Regulating rudeness: why insults aren’t a crime

Sunday, December 1, 2002

Always count to 10 before you upload.

Just ask the 16-year-old Utah high school student who spent seven days in a youth detention center after posting intemperate comments about a school principal and faculty members on his home Web site.

Apparently angered by some events at Milford High School, the young man described his principal as a “town drunk” and disparaged a number of teachers, describing one as “possibly addicted to speed or some other narcotic.”

The student’s posted remarks were insulting, offensive and sophomoric, the kind of conduct that would draw a grounding by most parents or even a lawsuit by the ridiculed parties.

Not content with those options, Beaver County Attorney Leo Kannell instead charged the young man with a crime, prosecuting him for violating an obscure 1876 law prohibiting intentional and malicious statements that damage someone’s reputation.

So-called “criminal libel” charges are rarely heard of these days and with good reason. They’re a carryover from the days when people would shoot each other in the street over a perceived insult. This archaic law was intended to keep the peace.

Today these kinds of insulting statements are handled in civil cases. If someone has damaged your reputation, you can sue him or her for damages — far more satisfying in the long run than pulling a gun.

The U.S. Supreme Court has established special requirements for public officials who want to sue, however. Recognizing that a democracy depends on being able to criticize those in power, the Court concluded in 1964 that a public official suing for libel must prove that the person making a false and defamatory statement had to actually know it was false or have a “reckless disregard” for the truth.

That decision gave the Utah Supreme Court the guidance it needed to toss out the 16-year-old student’s conviction. The law simply didn’t provide enough constitutional protection.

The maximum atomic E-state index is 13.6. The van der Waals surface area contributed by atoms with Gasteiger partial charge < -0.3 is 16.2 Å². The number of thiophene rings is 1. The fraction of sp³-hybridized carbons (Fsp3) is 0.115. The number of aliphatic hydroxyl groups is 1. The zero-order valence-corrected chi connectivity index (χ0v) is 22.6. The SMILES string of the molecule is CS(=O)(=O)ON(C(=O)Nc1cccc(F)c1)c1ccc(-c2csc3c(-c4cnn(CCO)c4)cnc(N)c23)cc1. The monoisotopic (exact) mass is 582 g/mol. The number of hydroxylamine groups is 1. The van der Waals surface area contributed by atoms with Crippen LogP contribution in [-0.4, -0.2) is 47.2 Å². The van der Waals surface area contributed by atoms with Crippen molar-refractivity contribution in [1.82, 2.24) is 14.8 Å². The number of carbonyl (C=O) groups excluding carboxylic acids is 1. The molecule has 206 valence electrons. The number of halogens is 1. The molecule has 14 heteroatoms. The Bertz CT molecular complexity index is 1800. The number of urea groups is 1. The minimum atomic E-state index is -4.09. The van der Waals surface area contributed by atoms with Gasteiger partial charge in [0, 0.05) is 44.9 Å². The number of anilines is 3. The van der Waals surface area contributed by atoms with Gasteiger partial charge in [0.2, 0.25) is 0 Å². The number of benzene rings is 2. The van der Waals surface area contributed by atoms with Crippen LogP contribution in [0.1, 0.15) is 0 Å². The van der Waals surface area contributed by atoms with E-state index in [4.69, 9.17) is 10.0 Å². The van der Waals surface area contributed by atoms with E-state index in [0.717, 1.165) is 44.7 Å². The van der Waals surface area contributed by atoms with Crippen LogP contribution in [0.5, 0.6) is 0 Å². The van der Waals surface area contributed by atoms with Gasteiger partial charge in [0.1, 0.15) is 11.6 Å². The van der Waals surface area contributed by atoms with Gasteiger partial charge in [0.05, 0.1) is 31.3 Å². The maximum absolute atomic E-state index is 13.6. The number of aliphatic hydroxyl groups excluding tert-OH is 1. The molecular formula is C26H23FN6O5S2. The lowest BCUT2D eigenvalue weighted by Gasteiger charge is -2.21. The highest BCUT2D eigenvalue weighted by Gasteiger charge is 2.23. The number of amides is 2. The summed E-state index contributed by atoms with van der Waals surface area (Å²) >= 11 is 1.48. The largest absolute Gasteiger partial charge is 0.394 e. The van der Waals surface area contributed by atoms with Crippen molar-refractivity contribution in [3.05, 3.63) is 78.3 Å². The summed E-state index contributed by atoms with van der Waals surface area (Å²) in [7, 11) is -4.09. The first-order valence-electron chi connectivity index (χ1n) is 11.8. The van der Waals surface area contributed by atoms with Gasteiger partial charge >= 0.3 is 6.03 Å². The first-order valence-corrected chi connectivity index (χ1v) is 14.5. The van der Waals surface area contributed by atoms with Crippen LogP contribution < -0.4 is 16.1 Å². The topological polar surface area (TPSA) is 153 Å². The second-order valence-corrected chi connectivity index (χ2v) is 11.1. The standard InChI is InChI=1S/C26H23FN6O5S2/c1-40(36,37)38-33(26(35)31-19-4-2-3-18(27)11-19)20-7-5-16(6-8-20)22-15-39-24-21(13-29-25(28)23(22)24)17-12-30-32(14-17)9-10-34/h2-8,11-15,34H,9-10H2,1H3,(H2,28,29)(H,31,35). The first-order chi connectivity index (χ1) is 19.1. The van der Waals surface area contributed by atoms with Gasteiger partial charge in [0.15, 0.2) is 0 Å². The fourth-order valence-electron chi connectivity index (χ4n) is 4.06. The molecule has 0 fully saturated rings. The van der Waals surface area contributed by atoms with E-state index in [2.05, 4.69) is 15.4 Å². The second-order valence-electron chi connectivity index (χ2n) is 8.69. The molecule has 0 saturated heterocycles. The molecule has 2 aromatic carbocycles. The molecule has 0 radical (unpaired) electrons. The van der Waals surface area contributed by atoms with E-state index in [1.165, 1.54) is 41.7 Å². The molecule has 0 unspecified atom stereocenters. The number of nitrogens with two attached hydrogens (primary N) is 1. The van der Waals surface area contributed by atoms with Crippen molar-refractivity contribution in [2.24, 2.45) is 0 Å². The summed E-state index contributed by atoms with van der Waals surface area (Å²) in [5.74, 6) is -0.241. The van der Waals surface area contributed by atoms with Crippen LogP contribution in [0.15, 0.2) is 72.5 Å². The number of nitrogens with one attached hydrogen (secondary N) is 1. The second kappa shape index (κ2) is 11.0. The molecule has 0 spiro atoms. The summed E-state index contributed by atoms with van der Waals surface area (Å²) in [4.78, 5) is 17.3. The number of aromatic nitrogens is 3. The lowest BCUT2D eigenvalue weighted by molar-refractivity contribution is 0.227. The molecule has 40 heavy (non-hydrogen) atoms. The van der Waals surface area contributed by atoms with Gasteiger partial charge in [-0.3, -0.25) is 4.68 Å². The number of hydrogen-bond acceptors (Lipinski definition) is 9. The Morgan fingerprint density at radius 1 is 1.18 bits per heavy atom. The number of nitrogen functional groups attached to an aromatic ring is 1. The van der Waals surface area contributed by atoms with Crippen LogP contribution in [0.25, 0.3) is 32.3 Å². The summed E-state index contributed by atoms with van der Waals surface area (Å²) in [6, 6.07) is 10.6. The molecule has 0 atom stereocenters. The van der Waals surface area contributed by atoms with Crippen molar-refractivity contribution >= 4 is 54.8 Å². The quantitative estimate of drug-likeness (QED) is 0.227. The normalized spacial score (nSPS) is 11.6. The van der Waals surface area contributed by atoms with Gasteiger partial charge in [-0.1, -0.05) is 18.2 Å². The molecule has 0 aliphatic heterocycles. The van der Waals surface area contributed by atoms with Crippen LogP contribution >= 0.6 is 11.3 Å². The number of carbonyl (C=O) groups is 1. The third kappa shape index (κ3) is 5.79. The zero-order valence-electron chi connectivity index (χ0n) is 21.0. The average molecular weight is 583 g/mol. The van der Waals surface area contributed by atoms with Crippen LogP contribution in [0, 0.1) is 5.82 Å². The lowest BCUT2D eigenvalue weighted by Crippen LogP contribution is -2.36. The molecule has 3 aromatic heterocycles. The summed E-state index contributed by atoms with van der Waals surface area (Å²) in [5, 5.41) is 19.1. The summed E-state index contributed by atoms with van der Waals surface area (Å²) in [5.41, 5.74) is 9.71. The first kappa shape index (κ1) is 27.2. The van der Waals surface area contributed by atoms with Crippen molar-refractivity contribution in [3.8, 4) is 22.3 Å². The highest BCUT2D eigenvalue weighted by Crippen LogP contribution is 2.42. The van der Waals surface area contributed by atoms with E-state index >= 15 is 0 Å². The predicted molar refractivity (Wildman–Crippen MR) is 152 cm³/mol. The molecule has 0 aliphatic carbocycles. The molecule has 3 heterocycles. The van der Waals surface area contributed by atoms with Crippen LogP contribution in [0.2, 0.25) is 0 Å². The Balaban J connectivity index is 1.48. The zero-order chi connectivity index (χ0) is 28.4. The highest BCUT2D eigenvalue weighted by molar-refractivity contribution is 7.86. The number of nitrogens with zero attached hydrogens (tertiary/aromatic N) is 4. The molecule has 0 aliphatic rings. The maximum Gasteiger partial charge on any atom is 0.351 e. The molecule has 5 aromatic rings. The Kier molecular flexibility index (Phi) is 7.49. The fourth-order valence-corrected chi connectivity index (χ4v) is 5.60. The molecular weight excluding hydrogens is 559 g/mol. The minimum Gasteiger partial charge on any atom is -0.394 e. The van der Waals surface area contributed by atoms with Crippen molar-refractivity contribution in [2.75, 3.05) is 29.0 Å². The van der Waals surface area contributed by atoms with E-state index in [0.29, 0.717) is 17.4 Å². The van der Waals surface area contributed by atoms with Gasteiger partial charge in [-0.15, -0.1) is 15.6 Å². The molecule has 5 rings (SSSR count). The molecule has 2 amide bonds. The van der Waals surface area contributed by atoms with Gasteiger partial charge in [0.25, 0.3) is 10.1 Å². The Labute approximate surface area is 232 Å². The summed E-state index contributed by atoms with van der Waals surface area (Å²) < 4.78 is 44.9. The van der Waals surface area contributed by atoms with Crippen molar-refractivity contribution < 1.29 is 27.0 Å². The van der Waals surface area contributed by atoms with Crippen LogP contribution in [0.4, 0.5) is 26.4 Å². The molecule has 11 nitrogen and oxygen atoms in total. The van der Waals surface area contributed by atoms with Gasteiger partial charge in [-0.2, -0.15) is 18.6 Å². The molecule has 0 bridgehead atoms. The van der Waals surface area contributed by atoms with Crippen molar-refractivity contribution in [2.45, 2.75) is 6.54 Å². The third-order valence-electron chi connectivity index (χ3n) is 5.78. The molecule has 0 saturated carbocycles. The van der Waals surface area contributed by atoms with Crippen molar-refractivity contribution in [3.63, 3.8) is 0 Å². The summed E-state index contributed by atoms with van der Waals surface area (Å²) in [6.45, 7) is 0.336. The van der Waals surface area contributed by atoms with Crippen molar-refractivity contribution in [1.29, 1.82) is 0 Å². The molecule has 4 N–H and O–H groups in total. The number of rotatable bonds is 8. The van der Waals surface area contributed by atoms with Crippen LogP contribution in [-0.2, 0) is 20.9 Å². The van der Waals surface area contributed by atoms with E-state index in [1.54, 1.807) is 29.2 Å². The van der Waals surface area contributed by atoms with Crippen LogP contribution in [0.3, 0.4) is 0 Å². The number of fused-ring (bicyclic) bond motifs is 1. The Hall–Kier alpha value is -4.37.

The upshot is that nobody won:

  • The student can’t be convicted of criminal libel under the 1876 law, but the never-say-die prosecutor’s office also charged him with violating a 1973 law.
  • Whether that prosecution will proceed, though, is still in question. Prosecutor Kannell was defeated in his bid for re-election.

Why all of this zeal directed toward a student making insulting remarks? It’s not an isolated incident.

There’s an increasing temptation for school administrators to try to control the speech of students off school grounds, particularly when unpalatable viewpoints are posted on private Web sites. Sarcastic and cutting comments that were once shared over lunch in the cafeteria now get wider distribution via the Internet. Somewhere in that process, school administrators — and occasionally prosecutors — forget that students are also citizens who enjoy their own civil liberties. It’s not just a matter of dusting off a 126-year-old law.

The principal in this case actually used the legal system as intended, filing a civil suit, which was settled in 2001. Presumably, he received something for his troubles.

For their parts, both the student and prosecutor received a little education. The student learned that the right of free speech comes with responsibility, while the prosecutor was reminded that the Constitution also protects 16-year-olds.

In a country founded on freedom, we give all citizens — regardless of age — remarkable latitude in criticizing public officials. That criticism has limits, but the underlying principles can give voice to the unheard. It’s not always pretty, but it does make us one special nation.

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